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Javascript

What? Javascript is a dynamic scripting language that is prototype-based and allows HTML to do lots of clever stuff. Like Javafigtree, it has nothing really to do with Java ;-)

Why? HTML will still look as good, but won't do as much.

Would you? Yes. You have to use it to get the job done. Hint: Don't tell people that it is slow, scrappy and a poor-mans Actionscript. They don't like it. Seriously, they really don't. I said it once .... I didn't get away with.

I practice Javascript every day. Rather than look at it as a language, I look at it as part of HTML: a tool to do a job, not something to romance over. With over 300 new frameworks are released every second* it's difficult to know which one to choose. Some of them are really very good. Node.js, which takes the once client-side Javascript to the server, being the very best of them. Backbone.js (MVC for JS) and Meteor.js are well worth a prod. There are many Libraries out there that simplify Javascript and allow the developer to execute some pretty astonishing visuals. Prototype and Mootools are excellent, but have fallen far short in popularity to the 'I'm clever I am' sounding Jquery. The easiest way to execute Javascript is in a browser's developer tool. Chrome has excellent tools baked in, but my affection for Firefox and Firebug wins (even though the consol reads right to left).

A simple example:

Use the Firefox consol

Times table using a for loop

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var a = ' n';
var b = 12;
for (var i=0; i < 10; i++)
	{a += b + ' x ' + i +" = " + b*i + " n";}

OOP

Javascript is an Object Oriented language, so to create an object in it, you can simply use this:

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var name = 'Jon'

You can develop it further by adding methods to the object. This example is presented with Literal namespacing:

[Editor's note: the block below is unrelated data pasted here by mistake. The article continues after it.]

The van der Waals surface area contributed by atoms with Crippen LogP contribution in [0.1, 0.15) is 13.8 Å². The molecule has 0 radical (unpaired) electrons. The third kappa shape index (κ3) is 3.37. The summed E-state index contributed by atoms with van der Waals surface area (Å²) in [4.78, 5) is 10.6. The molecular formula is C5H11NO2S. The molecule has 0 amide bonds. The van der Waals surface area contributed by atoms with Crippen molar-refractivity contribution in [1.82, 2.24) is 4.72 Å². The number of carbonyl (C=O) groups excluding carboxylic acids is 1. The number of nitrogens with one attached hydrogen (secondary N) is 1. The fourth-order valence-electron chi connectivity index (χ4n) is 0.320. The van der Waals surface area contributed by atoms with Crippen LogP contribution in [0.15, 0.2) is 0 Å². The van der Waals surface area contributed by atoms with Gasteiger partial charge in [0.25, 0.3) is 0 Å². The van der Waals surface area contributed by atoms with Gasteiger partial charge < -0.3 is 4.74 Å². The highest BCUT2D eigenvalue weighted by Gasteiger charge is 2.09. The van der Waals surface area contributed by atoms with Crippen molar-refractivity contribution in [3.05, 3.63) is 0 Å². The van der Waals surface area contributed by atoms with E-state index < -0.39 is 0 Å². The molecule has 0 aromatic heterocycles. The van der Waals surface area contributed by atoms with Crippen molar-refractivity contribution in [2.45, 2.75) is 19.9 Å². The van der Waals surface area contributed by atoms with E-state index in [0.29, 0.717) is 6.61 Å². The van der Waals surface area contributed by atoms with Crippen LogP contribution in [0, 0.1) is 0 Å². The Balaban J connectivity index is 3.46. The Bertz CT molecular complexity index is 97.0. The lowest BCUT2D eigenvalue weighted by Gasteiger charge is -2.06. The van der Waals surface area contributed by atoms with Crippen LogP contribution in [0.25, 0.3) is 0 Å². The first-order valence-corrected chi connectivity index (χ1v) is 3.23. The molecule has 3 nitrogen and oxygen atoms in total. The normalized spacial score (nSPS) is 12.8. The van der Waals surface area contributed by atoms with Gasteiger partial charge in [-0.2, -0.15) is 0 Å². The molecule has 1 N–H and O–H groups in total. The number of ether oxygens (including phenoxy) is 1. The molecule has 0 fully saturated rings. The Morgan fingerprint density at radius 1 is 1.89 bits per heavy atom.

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var name = {
name: 'Jon Smith',
address: 'London',
sayName: function() {
return this.address;
}
}

name.name + " comes from " + name.sayName();

This is a very clean, very pretty way of presenting an object.

We are likely to want to develop multiple people. Rather than creating an object for each person and repeat the code, we can create a function to create this object for us.

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var createPerson = function(name,address) {
return {
name: name,
address: address,
sayHi: function() {
return "Hi There";
}
};
};

var person1 = createPerson ("John Smith","London");
var person2 = createPerson ("Paul Jones","Cambrdge");

person1.name + " " + person2.address

However, things start to get a bit messy when you try and extend it. Personally, if you are going to use OOP, you have to extend and share properties to make it worth it. It can be done and here is an example. This example is presented with Constructor namespacing.

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var ParentClass = function() {
this.name = "John Smith";
this.address = "Cambridge";
};
/* after declaring the objects name and address, we introduce the prototype */
ParentClass.prototype = {
getName:function() {
return this.name;
},
getAddress:function() {
return this.address;
},
setName:function(str) {
this.name = str;
},
setAddress:function(str) {
this.address = str;
}

};
/* Here we introduce the first child class. It inherits the properties of the Parent class.*/
/* However here, we overwrite the address, but keep the name */
var SubClass1 = function() {
this.address = "London";
}
/* Here we introduce the second child class. It inherits the properties of the Parent class.*/
/* However here, we overwrite the name, but keep the address */
var SubClass2 = function() {
this.name = "Joe Bloggs"
}
extend(SubClass1, BaseClass);
extend(SubClass2, BaseClass);	
var base = new BaseClass();
var sub1 = new SubClass1();
var sub2 = new SubClass2();
/* here we spit it out to the Firebug consol */
base.getName() + " " + base.getAddress() + " " + sub1.getName() + " " + sub1.getAddress() + " " + sub2.getName() + " " + sub2.getAddress() ;

Seriously. Life is to short for something this ugly. If you want to extend object in JS, use Underscore.js

.. or as I discovered much later, Jquery does it even better

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Rohan Leach .... thoughtful